Sanford backs prison reform

Mark Sanford

COLUMBIA -- Gov. Mark Sanford threw his support Wednesday behind a proposed law to shift future nonviolent offenders to alternative sentences as a way to free up more than 2,400 prison beds for violent criminals and avoid the $300 million-plus expense of building a new prison.

The legislation, drafted by the bipartisan Sentencing Reform Commission after a year of research, is on the fast-track toward approval. The Senate passed a bill March 30; the full House Judiciary Committee likely will approve it next, which would send it to the House floor.

Sanford said the plan will save money in a cash-strapped prison system, which already spends less in almost every area than any other system in the country, by diverting the future offenders to probation and parole and by offering more work credits and good-behavior incentives.

The legislation does not provide any new money for the probation and parole system, which already is overtaxed.

South Carolina spends $35 per day per inmate, while the Southeastern average is $52.90.

The state went from spending $64 million on about 9,000 inmates in 1983 to nearly $400 million on about 24,000 inmates today. Without a change in sentencing, the prison population is projected to grow to 27,900 inmates in the next five years.

That population surge would cost an estimated $141 million in operation costs and require the construction of a new prison, estimated at $317 million.

Sen. Chip Campsen, R-Isle of Palms, said the sentencing reform plan represents one of the most significant bills he has played a role in during his time in the Statehouse. Campsen was a member of the Sentencing Reform Commission, which was composed of legislators, judges and prisons director Jon Ozmint.

"If we do not implement the reforms in this piece of legislation, we are going to have financial crisis in the Department of Corrections, in our criminal justice system, that we simply cannot manage," Campsen said.

"We have a $450 million liability staring us in the face if we don't do something," he said.

Ozmint said the bill is a first in the state's history.

"We don't have a criminal justice system," Ozmint said. "What we have is a piecemeal patchwork system of laws and policies." It was put together over the years without a comprehensive view that one might affect the other, he said.

As the savings come in over the next five years, Ozmint said lawmakers must go in and shift more money to the probation and parole system.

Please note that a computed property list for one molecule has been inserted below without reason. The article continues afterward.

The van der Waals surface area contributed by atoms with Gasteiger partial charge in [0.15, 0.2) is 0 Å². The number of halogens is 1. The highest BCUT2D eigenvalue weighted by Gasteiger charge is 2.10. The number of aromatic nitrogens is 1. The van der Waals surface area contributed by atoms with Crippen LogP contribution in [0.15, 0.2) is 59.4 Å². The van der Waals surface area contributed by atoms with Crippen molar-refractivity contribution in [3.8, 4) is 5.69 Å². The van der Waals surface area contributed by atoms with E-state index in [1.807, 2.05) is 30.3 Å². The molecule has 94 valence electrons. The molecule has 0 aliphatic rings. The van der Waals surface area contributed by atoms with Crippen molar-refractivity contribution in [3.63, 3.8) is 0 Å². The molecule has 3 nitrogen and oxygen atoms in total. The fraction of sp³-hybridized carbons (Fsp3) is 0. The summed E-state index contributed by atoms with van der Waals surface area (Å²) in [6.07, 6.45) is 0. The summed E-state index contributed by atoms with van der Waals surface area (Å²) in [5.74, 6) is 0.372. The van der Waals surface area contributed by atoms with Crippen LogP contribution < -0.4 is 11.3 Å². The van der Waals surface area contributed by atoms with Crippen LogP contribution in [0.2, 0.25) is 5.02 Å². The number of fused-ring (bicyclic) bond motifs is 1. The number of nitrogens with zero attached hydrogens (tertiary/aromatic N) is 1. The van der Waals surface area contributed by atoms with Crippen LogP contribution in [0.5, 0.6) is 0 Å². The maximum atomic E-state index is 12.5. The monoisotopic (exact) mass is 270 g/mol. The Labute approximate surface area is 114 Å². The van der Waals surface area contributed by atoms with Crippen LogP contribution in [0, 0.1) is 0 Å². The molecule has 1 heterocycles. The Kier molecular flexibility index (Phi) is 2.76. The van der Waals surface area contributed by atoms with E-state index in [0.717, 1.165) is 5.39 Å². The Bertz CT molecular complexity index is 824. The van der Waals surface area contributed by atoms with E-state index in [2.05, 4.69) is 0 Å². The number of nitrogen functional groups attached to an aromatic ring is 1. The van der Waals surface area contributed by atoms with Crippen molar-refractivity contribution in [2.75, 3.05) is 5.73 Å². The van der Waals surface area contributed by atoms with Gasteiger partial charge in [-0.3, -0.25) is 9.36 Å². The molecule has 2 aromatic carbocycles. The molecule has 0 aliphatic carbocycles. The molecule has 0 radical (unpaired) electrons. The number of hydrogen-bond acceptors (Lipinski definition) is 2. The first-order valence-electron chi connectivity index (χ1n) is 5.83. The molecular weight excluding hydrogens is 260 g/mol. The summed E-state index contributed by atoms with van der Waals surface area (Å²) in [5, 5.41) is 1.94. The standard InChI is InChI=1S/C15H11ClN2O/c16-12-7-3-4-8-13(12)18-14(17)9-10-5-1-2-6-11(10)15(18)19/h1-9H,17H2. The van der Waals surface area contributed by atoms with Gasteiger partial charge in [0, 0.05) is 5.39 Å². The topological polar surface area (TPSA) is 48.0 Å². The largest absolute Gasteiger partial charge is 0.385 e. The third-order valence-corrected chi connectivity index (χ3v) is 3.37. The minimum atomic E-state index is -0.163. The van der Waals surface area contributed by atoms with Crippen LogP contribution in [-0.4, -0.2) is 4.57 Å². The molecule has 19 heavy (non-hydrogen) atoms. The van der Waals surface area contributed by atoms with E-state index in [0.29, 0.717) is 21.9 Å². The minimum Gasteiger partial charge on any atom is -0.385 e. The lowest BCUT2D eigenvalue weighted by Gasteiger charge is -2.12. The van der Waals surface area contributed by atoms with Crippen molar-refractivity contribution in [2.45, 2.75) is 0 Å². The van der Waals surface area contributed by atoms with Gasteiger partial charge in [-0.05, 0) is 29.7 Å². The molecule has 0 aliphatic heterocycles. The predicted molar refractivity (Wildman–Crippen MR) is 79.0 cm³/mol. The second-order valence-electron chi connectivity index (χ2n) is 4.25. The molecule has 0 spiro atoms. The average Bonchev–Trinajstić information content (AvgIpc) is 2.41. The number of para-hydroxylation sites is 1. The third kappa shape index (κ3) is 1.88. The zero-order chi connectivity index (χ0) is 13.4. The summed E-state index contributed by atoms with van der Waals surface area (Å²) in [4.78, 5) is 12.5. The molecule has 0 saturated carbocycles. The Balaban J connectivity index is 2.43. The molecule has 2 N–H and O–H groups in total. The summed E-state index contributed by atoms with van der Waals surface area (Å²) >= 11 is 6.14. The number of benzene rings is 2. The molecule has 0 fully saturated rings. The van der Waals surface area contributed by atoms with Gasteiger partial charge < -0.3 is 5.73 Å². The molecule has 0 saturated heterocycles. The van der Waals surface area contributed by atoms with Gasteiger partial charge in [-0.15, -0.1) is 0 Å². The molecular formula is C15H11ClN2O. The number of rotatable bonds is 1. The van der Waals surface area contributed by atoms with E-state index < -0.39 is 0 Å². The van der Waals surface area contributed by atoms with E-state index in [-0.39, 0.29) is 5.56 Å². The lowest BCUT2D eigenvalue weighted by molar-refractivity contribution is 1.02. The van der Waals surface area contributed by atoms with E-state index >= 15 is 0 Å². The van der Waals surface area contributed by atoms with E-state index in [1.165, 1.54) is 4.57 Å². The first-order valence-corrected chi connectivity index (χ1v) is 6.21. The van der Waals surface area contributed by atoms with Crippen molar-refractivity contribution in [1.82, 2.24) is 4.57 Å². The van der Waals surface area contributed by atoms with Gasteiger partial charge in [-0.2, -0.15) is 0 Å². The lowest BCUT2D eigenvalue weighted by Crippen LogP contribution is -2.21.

"The savings aren't immediate," Ozmint said. "They can't do it right now."

Falling tax revenues because of the recession and recent tax cuts have left the state financially strapped. Probation and parole agents are overwhelmed as it is with larger caseloads and less money, but the prison system isn't any better off.

The Department of Corrections is running a $30 million deficit this year. The agency ran a $45.5 million deficit last year and a $3.9 million deficit the year before that.

Sanford and Ozmint worked on legislation similar to the reform plan seven years ago that designed an alternative sentencing program.

"This has been a long-term goal of this administration based on the reality of the numbers," the governor said.

The widespread support for the legislation is a result of the process the commission underwent to draft it. During the last year the commission took information and incorporated feedback from solicitors, victim advocates, public defenders, national experts and state law enforcement authorities into the plan.

Victoria Middleton, executive director the South Carolina office of the American Civil Liberties Union, said the bill will do good but doesn't go far enough. For example, she said the state should push back mandatory minimums sentences.

"Reform is vital and overdue," Middleton said. "There is no question that our justice system is broken."


The proposal for sentencing reform has passed the Senate and is pending in the House. It has Gov. Mark Sanford's support and is headed toward approval. Here are some details about the provisions in the 92-page bill:

• Reclassifies 24 crimes as violent, including drunken driving that results in death, lewd act on a child and hit-and-run accidents that cause a death.

• Assesses inmates on probation and parole for antisocial behaviors, criminal friends, dysfunctional families and substance abuse and responds with treatment to reduce the risk that they will commit future crimes.

• Provides incentives, such as "good time credits," for people on probation and parole to stay crime- and drug-free.

• Gives judges more discretion for sentencing drug users.

• Lets more inmates qualify for work release.

• Removes the disparity in sentencing between crack and cocaine possession.

• Allows terminally ill and geriatric inmates to receive special parole.

• Mandates new supervision for inmates who are released from prison.